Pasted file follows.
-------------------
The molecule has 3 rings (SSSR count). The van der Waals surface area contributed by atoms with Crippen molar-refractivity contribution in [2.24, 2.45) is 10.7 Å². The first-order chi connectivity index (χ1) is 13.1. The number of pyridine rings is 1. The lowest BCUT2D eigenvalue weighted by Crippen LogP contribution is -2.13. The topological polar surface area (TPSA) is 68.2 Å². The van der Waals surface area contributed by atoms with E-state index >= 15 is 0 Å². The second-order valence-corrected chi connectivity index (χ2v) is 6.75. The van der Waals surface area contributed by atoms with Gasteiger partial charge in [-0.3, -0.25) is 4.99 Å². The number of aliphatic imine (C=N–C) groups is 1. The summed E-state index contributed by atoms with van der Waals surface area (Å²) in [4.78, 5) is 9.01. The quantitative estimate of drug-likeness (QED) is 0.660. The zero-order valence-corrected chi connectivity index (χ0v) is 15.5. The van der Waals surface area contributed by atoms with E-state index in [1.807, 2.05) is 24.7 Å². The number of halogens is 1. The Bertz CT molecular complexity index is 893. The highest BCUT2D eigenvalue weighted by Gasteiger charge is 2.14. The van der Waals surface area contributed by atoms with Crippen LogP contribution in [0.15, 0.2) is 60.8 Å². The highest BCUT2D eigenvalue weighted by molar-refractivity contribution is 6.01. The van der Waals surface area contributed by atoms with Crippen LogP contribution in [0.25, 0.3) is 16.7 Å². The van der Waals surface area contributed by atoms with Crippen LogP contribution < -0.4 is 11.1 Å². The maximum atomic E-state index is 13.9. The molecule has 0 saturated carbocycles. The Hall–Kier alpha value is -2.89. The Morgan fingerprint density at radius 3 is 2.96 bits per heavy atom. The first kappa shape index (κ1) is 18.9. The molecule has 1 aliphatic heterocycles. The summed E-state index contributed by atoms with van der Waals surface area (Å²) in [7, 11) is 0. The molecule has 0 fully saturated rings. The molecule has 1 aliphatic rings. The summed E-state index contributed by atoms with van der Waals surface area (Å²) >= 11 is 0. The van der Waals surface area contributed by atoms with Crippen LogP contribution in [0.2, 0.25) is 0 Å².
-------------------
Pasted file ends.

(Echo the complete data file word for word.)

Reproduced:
The molecule has 3 rings (SSSR count). The van der Waals surface area contributed by atoms with Crippen molar-refractivity contribution in [2.24, 2.45) is 10.7 Å². The first-order chi connectivity index (χ1) is 13.1. The number of pyridine rings is 1. The lowest BCUT2D eigenvalue weighted by Crippen LogP contribution is -2.13. The topological polar surface area (TPSA) is 68.2 Å². The van der Waals surface area contributed by atoms with E-state index >= 15 is 0 Å². The second-order valence-corrected chi connectivity index (χ2v) is 6.75. The van der Waals surface area contributed by atoms with Gasteiger partial charge in [-0.3, -0.25) is 4.99 Å². The number of aliphatic imine (C=N–C) groups is 1. The summed E-state index contributed by atoms with van der Waals surface area (Å²) in [4.78, 5) is 9.01. The quantitative estimate of drug-likeness (QED) is 0.660. The zero-order valence-corrected chi connectivity index (χ0v) is 15.5. The van der Waals surface area contributed by atoms with E-state index in [1.807, 2.05) is 24.7 Å². The number of halogens is 1. The Bertz CT molecular complexity index is 893. The highest BCUT2D eigenvalue weighted by Gasteiger charge is 2.14. The van der Waals surface area contributed by atoms with Crippen LogP contribution in [0.15, 0.2) is 60.8 Å². The highest BCUT2D eigenvalue weighted by molar-refractivity contribution is 6.01. The van der Waals surface area contributed by atoms with Crippen LogP contribution in [0.25, 0.3) is 16.7 Å². The van der Waals surface area contributed by atoms with Crippen LogP contribution < -0.4 is 11.1 Å². The maximum atomic E-state index is 13.9. The molecule has 0 saturated carbocycles. The Hall–Kier alpha value is -2.89. The Morgan fingerprint density at radius 3 is 2.96 bits per heavy atom. The first kappa shape index (κ1) is 18.9. The molecule has 1 aliphatic heterocycles. The summed E-state index contributed by atoms with van der Waals surface area (Å²) in [7, 11) is 0. The molecule has 0 fully saturated rings. The molecule has 1 aliphatic rings. The summed E-state index contributed by atoms with van der Waals surface area (Å²) >= 11 is 0. The van der Waals surface area contributed by atoms with Crippen LogP contribution in [0.2, 0.25) is 0 Å².